• Rework & condense your notes - The more times you go over your notes, the more you’ll be able to pick out the most important bits of information, pinpoint any critical links and arrange all the content into a really concise summary that you are more likely to remember.

After this step, you should feel really confident about your notes and your ability to understand the content. You should also be starting to slowly memorise the content which is an awesome feeling!

Step 4: It’s a memory game

By this stage in your schooling life, memorising should be a really well-known way of studying and you should be pretty good at it because the more you practice, the better you become. By the end of the year, you’ll be so good at memorising that you’ll be able to learn essays in like 25 minutes.

Memorising is going to look a little different across all of your subjects, for example, the way you memorise a maths formula is going to be very different to the way you memorise your modern history dates, which again is going to differ from memorising your essays. There really is no hidden secret for memorising because everyone does it a little differently. Some people like to use flash cards, others like using acronyms, some people like to talk out loud to themselves, some people pace around the house and others like to write out their essays again and again. The best method here is to try each one until you find something that works for you. I found that I memorised my essays better by highlighting each paragraph in a different colour, sticking the essay to my wall and pacing around my bedroom trying to recite each paragraph like I was teaching it to someone else, only looking at the wall when I was in serious trouble.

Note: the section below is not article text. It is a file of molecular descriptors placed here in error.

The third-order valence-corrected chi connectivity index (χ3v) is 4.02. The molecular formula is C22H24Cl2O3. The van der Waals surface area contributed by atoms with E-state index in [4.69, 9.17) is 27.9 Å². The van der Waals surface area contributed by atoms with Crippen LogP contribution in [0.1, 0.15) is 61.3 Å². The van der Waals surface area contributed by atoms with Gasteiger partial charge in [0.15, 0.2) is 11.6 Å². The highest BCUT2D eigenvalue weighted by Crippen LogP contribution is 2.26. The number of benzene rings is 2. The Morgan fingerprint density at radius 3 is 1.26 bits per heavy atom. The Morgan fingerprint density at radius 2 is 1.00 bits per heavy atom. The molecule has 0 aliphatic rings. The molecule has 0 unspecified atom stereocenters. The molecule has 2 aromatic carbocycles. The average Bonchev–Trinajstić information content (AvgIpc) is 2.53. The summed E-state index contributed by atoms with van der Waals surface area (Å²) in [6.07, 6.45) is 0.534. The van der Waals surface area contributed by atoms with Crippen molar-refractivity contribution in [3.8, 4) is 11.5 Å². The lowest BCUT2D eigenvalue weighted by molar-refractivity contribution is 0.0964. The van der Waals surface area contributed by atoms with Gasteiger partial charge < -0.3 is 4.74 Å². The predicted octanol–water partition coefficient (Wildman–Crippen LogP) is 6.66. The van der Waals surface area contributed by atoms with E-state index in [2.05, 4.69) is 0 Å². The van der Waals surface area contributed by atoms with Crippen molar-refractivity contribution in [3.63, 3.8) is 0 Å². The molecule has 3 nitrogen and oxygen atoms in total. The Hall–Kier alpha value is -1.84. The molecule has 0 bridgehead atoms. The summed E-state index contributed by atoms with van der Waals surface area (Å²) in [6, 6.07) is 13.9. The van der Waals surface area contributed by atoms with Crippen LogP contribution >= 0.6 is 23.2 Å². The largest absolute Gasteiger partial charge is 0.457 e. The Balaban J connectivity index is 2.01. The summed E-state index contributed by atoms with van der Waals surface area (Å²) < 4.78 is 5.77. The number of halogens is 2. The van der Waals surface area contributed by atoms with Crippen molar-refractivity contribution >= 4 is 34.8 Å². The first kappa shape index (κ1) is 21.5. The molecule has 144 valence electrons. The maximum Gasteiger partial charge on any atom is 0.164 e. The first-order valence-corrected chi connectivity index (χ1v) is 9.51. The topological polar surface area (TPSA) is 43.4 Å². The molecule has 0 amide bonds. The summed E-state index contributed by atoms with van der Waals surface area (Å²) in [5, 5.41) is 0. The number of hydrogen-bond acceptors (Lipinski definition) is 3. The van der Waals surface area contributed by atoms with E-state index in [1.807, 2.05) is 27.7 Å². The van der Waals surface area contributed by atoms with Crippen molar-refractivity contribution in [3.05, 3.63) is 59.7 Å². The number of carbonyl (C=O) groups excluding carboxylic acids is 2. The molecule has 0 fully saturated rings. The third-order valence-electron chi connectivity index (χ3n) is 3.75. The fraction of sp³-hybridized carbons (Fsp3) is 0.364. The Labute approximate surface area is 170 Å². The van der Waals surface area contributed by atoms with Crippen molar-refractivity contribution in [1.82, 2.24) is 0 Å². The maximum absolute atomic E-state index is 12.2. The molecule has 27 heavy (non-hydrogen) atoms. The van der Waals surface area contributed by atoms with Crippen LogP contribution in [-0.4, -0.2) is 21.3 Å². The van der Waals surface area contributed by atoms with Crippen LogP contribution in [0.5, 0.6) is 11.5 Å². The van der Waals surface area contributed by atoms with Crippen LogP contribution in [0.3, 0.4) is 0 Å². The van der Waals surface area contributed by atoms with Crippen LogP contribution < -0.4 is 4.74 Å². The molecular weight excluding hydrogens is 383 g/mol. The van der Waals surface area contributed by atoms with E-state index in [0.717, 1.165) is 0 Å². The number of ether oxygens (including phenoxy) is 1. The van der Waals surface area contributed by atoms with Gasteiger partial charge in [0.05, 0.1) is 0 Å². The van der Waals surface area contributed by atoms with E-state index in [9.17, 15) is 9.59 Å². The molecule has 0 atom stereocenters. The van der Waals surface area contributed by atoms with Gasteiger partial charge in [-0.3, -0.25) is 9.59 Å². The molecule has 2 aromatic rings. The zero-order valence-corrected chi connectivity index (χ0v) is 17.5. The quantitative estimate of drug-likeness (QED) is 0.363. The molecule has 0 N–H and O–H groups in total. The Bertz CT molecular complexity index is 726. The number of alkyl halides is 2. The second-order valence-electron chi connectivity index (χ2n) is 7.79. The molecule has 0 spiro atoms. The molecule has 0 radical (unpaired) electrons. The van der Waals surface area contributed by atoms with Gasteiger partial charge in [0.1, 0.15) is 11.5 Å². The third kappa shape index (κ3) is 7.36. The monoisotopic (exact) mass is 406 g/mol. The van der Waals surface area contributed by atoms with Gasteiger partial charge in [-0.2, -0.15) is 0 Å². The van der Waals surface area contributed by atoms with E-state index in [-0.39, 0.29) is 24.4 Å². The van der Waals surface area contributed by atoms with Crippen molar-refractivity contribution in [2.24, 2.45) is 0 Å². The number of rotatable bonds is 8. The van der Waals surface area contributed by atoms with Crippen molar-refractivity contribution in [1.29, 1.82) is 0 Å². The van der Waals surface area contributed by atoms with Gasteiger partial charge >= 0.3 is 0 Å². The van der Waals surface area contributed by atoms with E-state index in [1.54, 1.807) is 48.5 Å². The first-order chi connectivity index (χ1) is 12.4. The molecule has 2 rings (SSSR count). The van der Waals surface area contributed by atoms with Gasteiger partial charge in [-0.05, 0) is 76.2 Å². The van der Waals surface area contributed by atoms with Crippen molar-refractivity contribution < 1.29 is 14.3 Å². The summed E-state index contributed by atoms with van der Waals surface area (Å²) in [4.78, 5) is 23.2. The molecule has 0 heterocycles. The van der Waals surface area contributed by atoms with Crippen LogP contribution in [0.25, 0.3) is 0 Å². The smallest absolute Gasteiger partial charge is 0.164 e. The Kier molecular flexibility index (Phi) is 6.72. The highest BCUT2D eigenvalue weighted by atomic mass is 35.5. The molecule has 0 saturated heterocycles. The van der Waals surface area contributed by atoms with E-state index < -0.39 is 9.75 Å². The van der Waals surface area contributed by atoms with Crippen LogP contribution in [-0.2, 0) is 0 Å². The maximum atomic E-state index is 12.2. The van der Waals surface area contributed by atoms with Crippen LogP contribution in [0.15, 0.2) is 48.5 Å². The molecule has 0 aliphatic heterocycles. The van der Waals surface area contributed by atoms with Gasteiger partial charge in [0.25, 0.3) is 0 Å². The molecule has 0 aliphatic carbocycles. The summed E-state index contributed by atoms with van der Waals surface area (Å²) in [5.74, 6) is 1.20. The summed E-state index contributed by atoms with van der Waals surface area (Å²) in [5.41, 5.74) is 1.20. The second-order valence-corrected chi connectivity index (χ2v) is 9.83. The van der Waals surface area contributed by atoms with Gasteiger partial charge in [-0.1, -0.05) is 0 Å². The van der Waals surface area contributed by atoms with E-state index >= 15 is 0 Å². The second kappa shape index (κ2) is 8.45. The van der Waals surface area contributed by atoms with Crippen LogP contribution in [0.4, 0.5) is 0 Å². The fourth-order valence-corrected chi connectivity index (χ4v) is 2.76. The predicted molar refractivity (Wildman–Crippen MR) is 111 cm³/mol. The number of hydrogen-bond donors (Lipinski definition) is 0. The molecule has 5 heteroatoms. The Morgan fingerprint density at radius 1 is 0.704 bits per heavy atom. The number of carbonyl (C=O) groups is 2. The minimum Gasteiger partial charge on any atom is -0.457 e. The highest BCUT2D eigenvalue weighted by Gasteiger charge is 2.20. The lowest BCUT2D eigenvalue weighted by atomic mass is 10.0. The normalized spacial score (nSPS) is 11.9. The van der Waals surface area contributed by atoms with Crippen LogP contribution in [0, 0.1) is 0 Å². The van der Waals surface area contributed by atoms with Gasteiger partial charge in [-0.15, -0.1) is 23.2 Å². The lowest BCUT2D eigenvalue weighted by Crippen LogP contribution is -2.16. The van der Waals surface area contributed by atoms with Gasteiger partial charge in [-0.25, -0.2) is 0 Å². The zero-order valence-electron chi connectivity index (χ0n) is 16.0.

The order that this step comes is actually really important. Notice how it comes after the step of understanding your content? This is critical because understanding what you’re trying to memorise will allow it to make more sense in your head and you’ll, therefore, be able to remember it better.

Step 5: Practise

Now that you have all the content memorised, time to put it into practice because there’s no use in knowing the content and not being able to answer any questions. After all, your HSC is made up of a number of exams, so you want to get into the habit of being able to correctly answer the questions, understand the exam layout and understand the timing of the exams early on in the year.

Basically, in term 4/1, you haven’t learnt enough content to be doing whole past papers, but that’s okay. You can start by doing individual past paper questions and gradually move to doing full past papers under exam conditions once you have learnt enough of the content. Remember to always use the past paper marking criteria to self-mark and if you are still unsure as to whether you’re on the right track, you can always send your work to your teachers for marking. That is why they’re there.

Step 6: Basic skills test

Now that you have completed the steps to studying the content, there are a few extra things you can do to make sure that you’re 100% exam ready. Some of your subjects are about more than just the content, they also test the skills and techniques you bring into the exam. These are basic skills that you have been doing ever since year 7, things like:

Once you brush up on these skills you’ll be set to smash any exam this year.

Hopefully, this guide to studying has really helped you plan and structure the way you approach your studies over the next year. Trust us, these steps work!